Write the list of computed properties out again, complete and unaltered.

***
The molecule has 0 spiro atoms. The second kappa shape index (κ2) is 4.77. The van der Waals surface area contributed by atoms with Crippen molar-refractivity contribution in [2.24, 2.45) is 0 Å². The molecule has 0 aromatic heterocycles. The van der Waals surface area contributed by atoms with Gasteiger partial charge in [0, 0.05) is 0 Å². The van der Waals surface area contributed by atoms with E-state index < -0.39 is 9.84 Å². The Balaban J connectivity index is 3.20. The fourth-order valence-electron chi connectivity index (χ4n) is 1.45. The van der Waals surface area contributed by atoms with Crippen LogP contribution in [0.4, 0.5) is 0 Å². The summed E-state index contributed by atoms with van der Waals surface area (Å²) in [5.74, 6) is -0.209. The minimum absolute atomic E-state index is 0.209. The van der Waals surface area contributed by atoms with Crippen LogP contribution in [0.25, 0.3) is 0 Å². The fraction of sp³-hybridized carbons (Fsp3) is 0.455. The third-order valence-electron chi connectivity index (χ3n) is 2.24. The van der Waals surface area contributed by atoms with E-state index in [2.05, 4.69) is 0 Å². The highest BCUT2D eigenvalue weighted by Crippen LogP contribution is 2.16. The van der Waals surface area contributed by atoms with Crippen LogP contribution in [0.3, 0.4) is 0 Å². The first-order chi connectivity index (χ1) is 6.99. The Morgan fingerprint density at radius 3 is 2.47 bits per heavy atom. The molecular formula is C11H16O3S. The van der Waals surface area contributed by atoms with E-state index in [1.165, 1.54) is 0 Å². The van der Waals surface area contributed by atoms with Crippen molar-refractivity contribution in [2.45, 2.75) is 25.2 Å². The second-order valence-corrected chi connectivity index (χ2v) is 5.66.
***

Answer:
The molecule has 0 spiro atoms. The second kappa shape index (κ2) is 4.77. The van der Waals surface area contributed by atoms with Crippen molar-refractivity contribution in [2.24, 2.45) is 0 Å². The molecule has 0 aromatic heterocycles. The van der Waals surface area contributed by atoms with Gasteiger partial charge in [0, 0.05) is 0 Å². The van der Waals surface area contributed by atoms with E-state index < -0.39 is 9.84 Å². The Balaban J connectivity index is 3.20. The fourth-order valence-electron chi connectivity index (χ4n) is 1.45. The van der Waals surface area contributed by atoms with Crippen LogP contribution in [0.4, 0.5) is 0 Å². The summed E-state index contributed by atoms with van der Waals surface area (Å²) in [5.74, 6) is -0.209. The minimum absolute atomic E-state index is 0.209. The van der Waals surface area contributed by atoms with Crippen LogP contribution in [0.25, 0.3) is 0 Å². The fraction of sp³-hybridized carbons (Fsp3) is 0.455. The third-order valence-electron chi connectivity index (χ3n) is 2.24. The van der Waals surface area contributed by atoms with E-state index in [2.05, 4.69) is 0 Å². The highest BCUT2D eigenvalue weighted by Crippen LogP contribution is 2.16. The van der Waals surface area contributed by atoms with Crippen LogP contribution in [0.3, 0.4) is 0 Å². The first-order chi connectivity index (χ1) is 6.99. The Morgan fingerprint density at radius 3 is 2.47 bits per heavy atom. The molecular formula is C11H16O3S. The van der Waals surface area contributed by atoms with E-state index in [1.165, 1.54) is 0 Å². The van der Waals surface area contributed by atoms with Crippen molar-refractivity contribution in [2.45, 2.75) is 25.2 Å². The second-order valence-corrected chi connectivity index (χ2v) is 5.66.